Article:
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Mol Psychiatry. 2006 Apr;11(4):327-35.

Neuroprotective properties of the innate immune system and bone marrow stem cells in Alzheimer's disease.

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  • 1Laboratory of Molecular Endocrinology, CHUL Research Center and Department of Anatomy and Physiology, Laval University, QC, Canada.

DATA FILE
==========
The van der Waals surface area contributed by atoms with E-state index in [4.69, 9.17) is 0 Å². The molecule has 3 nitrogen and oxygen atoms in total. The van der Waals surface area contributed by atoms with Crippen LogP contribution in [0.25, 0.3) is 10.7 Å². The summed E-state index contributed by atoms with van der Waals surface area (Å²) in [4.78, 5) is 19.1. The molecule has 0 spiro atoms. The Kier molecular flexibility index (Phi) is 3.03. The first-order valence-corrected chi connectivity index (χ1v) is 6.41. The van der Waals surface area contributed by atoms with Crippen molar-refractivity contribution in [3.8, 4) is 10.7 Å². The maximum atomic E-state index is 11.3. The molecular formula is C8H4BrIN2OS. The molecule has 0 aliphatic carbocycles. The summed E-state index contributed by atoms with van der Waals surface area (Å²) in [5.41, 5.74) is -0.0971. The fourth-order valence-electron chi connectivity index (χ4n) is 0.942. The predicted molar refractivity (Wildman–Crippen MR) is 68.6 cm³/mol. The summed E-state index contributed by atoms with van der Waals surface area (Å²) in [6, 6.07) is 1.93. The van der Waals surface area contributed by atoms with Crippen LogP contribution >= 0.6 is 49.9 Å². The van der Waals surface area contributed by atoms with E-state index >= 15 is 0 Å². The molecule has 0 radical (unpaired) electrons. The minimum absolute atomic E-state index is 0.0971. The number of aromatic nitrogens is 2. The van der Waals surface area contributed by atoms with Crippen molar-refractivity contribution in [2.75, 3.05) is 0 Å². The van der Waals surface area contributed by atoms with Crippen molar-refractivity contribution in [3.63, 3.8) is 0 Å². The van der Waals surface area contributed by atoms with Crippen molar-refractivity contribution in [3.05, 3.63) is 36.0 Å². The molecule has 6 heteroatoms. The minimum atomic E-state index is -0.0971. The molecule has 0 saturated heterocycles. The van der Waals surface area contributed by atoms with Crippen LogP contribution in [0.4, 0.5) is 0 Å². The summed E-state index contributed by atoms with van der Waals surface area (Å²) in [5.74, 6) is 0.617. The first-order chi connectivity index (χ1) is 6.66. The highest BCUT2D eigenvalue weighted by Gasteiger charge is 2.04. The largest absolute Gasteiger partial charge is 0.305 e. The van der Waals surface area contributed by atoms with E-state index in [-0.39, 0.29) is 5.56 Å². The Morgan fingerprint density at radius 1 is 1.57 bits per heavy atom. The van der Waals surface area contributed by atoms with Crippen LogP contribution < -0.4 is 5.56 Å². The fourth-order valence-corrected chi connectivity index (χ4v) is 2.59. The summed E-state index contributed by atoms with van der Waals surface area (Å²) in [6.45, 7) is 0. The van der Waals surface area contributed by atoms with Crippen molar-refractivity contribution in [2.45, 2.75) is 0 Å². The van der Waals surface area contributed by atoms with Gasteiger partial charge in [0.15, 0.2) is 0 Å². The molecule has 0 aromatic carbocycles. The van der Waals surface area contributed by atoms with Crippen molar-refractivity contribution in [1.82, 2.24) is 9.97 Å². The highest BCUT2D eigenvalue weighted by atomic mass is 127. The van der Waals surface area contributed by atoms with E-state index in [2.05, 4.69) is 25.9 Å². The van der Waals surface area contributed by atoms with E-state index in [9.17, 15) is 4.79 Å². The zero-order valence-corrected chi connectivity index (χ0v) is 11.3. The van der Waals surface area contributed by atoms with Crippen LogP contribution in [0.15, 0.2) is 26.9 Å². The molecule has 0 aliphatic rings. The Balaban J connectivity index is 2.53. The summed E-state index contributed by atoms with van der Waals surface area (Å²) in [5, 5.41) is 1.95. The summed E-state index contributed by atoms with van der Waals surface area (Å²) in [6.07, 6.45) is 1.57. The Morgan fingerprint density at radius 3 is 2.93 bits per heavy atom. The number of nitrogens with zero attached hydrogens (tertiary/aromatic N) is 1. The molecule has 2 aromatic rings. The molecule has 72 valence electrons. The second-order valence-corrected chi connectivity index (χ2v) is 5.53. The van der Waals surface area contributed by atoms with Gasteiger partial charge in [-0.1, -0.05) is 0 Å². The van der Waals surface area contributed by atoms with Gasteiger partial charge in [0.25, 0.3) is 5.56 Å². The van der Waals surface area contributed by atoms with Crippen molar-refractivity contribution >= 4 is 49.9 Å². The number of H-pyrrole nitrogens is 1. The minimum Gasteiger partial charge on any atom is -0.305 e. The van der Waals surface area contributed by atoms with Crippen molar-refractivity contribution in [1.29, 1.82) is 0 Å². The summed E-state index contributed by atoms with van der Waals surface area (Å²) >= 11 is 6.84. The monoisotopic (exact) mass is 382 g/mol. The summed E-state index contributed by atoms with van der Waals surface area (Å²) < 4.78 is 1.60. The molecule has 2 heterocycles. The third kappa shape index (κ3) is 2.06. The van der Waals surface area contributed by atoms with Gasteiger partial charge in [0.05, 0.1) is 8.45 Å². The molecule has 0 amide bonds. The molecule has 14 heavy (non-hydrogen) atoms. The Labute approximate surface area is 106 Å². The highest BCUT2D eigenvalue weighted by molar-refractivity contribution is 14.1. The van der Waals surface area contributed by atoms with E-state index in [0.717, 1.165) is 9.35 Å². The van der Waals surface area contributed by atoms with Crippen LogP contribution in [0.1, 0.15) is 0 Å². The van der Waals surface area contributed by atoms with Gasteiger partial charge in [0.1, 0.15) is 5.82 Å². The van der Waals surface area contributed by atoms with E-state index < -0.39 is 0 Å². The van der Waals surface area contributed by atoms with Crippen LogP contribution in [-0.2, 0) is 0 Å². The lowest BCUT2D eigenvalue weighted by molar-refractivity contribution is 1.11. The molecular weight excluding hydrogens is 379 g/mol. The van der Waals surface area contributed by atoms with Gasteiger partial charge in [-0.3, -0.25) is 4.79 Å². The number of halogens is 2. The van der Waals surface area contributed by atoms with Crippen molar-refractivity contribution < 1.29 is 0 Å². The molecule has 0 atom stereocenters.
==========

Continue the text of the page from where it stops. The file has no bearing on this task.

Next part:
The role of innate immunity and microglia in the brain is currently a matter of great debate and controversy. While several studies have provided evidence that they contribute to neurodegeneration in various animal models of brain diseases and traumas, others have shown that their inhibition may in contrast be associated with more damages or less repair. We have recently reported the existence of two different types of microglia, the resident and the newly differentiated microglia that derive from the bone marrow stem cells. Of great interest is the fact that blood-derived microglial cells are associated with amyloid plaques and these cells are able to prevent the formation or eliminate the presence of amyloid deposits in mice that develop the major hallmark of Alzheimer's disease (AD). These newly recruited cells are specifically attracted to the beta-amyloid 40/42 isoforms in vivo and they participate in the elimination of these proteins by phagocytosis. This review presents the mechanisms involved in the control of the innate immune response by microglia and the beneficial properties of such a response in brain diseases, such as AD.

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